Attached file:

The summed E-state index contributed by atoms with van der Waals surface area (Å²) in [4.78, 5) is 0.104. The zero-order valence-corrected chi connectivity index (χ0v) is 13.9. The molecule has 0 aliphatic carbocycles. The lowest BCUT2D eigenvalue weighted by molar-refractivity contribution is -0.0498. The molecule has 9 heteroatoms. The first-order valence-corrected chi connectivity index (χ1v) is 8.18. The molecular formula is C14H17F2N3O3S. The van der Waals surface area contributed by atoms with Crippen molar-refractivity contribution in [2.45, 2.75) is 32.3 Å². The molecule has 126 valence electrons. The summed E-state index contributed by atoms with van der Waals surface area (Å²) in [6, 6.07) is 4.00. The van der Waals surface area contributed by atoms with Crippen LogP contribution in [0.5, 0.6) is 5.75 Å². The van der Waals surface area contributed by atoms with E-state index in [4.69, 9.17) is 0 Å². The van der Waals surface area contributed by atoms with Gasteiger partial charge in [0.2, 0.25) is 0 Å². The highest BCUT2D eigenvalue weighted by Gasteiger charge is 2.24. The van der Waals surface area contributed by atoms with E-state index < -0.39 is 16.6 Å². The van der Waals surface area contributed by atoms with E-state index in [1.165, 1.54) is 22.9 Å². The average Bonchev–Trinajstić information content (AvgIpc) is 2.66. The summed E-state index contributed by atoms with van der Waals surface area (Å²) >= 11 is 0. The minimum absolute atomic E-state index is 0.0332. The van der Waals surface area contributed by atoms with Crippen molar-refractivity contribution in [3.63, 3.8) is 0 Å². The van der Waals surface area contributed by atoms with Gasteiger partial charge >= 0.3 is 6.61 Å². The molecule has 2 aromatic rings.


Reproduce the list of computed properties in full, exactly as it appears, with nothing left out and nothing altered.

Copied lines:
The summed E-state index contributed by atoms with van der Waals surface area (Å²) in [4.78, 5) is 0.104. The zero-order valence-corrected chi connectivity index (χ0v) is 13.9. The molecule has 0 aliphatic carbocycles. The lowest BCUT2D eigenvalue weighted by molar-refractivity contribution is -0.0498. The molecule has 9 heteroatoms. The first-order valence-corrected chi connectivity index (χ1v) is 8.18. The molecular formula is C14H17F2N3O3S. The van der Waals surface area contributed by atoms with Crippen molar-refractivity contribution in [2.45, 2.75) is 32.3 Å². The molecule has 126 valence electrons. The summed E-state index contributed by atoms with van der Waals surface area (Å²) in [6, 6.07) is 4.00. The van der Waals surface area contributed by atoms with Crippen LogP contribution in [0.5, 0.6) is 5.75 Å². The van der Waals surface area contributed by atoms with E-state index in [4.69, 9.17) is 0 Å². The van der Waals surface area contributed by atoms with Gasteiger partial charge in [0.2, 0.25) is 0 Å². The highest BCUT2D eigenvalue weighted by Gasteiger charge is 2.24. The van der Waals surface area contributed by atoms with E-state index < -0.39 is 16.6 Å². The van der Waals surface area contributed by atoms with E-state index in [1.165, 1.54) is 22.9 Å². The average Bonchev–Trinajstić information content (AvgIpc) is 2.66. The summed E-state index contributed by atoms with van der Waals surface area (Å²) >= 11 is 0. The minimum absolute atomic E-state index is 0.0332. The van der Waals surface area contributed by atoms with Crippen molar-refractivity contribution in [3.63, 3.8) is 0 Å². The van der Waals surface area contributed by atoms with Gasteiger partial charge >= 0.3 is 6.61 Å². The molecule has 2 aromatic rings.